Diagnosing Myelofibrosis

Most often, people diagnosed with myelofibrosis do not have obvious symptoms. MF may be suspected when an enlarged spleen or an abnormal blood count is noted upon a routine checkup. At that point, your general practitioner will likely refer you to a hematologist/oncologist (a doctor who specializes in blood cancers). 

A combination of tests that examine the blood and bone marrow will be used to determine the course of treatment. In addition to a physical exam and history, the following diagnostic tests may be used:
  • A complete blood count: a blood test that measures the concentration of white blood cells, red blood cells, and platelets in the blood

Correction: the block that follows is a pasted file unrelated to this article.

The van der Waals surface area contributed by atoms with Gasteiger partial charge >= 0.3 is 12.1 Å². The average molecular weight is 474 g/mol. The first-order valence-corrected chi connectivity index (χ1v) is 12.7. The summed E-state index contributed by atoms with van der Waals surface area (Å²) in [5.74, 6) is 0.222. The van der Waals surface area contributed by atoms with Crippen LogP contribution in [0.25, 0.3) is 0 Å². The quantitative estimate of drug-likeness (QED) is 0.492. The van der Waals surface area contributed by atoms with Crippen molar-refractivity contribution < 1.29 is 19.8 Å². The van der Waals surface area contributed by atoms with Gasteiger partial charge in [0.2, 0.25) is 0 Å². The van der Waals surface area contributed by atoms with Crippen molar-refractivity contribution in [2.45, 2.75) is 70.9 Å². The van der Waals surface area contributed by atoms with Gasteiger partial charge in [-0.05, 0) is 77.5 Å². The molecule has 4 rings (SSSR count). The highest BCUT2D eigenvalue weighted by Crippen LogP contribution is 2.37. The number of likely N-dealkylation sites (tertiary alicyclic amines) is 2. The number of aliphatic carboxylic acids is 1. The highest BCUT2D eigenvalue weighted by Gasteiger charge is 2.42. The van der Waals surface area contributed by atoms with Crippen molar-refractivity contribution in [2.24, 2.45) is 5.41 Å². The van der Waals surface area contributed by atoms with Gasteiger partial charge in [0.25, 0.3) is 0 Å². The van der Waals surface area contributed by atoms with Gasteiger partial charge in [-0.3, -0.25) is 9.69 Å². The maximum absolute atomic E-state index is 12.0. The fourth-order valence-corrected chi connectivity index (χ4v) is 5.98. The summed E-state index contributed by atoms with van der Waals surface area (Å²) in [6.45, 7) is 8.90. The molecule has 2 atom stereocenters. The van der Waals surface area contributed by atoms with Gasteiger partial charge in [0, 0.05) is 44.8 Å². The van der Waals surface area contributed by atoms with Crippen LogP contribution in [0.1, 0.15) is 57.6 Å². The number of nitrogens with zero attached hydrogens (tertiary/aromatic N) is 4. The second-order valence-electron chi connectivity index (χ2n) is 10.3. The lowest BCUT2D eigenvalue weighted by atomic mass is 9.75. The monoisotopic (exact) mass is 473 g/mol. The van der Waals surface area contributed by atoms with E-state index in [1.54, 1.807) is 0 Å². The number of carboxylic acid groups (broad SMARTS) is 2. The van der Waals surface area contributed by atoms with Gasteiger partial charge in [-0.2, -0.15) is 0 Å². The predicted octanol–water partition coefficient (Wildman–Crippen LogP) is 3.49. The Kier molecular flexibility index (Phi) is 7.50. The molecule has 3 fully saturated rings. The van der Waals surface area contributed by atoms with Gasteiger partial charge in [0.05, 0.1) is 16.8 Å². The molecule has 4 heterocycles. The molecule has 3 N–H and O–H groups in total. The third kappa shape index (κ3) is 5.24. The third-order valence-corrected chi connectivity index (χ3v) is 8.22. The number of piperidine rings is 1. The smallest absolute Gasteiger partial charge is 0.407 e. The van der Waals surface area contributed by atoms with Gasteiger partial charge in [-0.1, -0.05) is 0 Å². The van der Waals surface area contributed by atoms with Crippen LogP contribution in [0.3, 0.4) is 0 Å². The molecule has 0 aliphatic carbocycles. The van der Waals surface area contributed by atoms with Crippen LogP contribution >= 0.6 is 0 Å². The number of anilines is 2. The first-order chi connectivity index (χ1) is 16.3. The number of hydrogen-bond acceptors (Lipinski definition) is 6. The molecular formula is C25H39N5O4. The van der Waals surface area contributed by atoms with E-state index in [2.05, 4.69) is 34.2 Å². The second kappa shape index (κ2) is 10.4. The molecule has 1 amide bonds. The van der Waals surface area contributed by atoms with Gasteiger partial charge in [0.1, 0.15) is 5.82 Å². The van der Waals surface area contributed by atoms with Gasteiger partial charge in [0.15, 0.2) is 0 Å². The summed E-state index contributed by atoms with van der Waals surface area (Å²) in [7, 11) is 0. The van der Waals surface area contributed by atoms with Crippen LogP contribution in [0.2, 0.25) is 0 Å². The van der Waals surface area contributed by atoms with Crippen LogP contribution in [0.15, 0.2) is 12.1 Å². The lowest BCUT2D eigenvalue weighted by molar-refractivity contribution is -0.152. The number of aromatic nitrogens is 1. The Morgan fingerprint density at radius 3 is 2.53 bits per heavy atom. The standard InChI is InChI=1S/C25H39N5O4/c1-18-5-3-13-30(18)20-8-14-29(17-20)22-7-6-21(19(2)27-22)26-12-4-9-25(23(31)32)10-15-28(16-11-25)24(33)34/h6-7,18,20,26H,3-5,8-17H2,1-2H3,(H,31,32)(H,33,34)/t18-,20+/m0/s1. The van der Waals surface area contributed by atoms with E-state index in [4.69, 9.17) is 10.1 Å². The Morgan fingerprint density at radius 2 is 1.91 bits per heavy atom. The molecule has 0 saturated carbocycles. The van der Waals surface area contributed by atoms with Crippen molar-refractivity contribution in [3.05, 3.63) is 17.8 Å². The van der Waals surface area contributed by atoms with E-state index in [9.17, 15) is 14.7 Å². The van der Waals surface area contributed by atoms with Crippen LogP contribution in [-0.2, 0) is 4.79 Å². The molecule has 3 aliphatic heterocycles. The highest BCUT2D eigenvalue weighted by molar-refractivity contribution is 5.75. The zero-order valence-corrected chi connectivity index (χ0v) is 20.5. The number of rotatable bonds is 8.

• Ultrasound: uses high-frequency sound waves to look at organs and structures inside the body
  • Magnetic Resonance Imaging (MRI): a scan that uses magnets and radio frequency waves to produce images of the inside of the body  
  • Bone Marrow Examination: removal of a small amount of your bone and bone marrow to study the genetic components 
  • Genetic tests: analysis of a simple of your blood or bone marrow tissue to study the genetic make-up.

Once you have been diagnosed with MF your hematologist/oncologist will coordinate your treatment plan, so it is important that you find someone in this field that you feel comfortable working with.

Click here for some questions to ask when you are looking for an experienced doctor. 

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